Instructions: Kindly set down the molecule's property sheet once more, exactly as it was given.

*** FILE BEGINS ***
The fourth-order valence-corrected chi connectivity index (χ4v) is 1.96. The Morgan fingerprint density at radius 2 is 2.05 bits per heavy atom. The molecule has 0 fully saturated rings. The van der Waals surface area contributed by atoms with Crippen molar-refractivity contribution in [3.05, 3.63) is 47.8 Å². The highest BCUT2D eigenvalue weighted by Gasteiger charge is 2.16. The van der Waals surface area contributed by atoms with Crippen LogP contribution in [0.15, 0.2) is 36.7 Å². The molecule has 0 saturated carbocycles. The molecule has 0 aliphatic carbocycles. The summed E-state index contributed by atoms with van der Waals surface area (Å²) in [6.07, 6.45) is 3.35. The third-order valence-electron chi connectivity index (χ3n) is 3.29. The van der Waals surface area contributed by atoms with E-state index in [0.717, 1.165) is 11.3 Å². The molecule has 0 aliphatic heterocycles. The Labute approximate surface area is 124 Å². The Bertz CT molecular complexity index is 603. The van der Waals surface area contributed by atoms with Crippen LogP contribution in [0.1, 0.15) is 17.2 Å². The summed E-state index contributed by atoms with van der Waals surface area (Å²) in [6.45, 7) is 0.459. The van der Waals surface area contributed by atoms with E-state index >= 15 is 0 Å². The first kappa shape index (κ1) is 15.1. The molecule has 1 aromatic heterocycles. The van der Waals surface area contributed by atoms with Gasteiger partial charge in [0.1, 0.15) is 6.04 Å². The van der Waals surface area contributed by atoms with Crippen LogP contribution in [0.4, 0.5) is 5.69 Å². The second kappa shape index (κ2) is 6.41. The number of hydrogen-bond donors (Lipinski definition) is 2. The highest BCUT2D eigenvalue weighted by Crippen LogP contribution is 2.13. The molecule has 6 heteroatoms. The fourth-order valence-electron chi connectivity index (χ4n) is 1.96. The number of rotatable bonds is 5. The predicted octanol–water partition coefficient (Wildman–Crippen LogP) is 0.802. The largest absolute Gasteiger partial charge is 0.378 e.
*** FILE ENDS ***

The fourth-order valence-corrected chi connectivity index (χ4v) is 1.96. The Morgan fingerprint density at radius 2 is 2.05 bits per heavy atom. The molecule has 0 fully saturated rings. The van der Waals surface area contributed by atoms with Crippen molar-refractivity contribution in [3.05, 3.63) is 47.8 Å². The highest BCUT2D eigenvalue weighted by Gasteiger charge is 2.16. The van der Waals surface area contributed by atoms with Crippen LogP contribution in [0.15, 0.2) is 36.7 Å². The molecule has 0 saturated carbocycles. The molecule has 0 aliphatic carbocycles. The summed E-state index contributed by atoms with van der Waals surface area (Å²) in [6.07, 6.45) is 3.35. The third-order valence-electron chi connectivity index (χ3n) is 3.29. The van der Waals surface area contributed by atoms with E-state index in [0.717, 1.165) is 11.3 Å². The molecule has 0 aliphatic heterocycles. The Labute approximate surface area is 124 Å². The Bertz CT molecular complexity index is 603. The van der Waals surface area contributed by atoms with Crippen LogP contribution in [0.1, 0.15) is 17.2 Å². The summed E-state index contributed by atoms with van der Waals surface area (Å²) in [6.45, 7) is 0.459. The van der Waals surface area contributed by atoms with E-state index >= 15 is 0 Å². The first kappa shape index (κ1) is 15.1. The molecule has 1 aromatic heterocycles. The van der Waals surface area contributed by atoms with Gasteiger partial charge in [0.1, 0.15) is 6.04 Å². The van der Waals surface area contributed by atoms with Crippen LogP contribution in [0.4, 0.5) is 5.69 Å². The second kappa shape index (κ2) is 6.41. The number of hydrogen-bond donors (Lipinski definition) is 2. The highest BCUT2D eigenvalue weighted by Crippen LogP contribution is 2.13. The molecule has 6 heteroatoms. The fourth-order valence-electron chi connectivity index (χ4n) is 1.96. The number of rotatable bonds is 5. The predicted octanol–water partition coefficient (Wildman–Crippen LogP) is 0.802. The largest absolute Gasteiger partial charge is 0.378 e.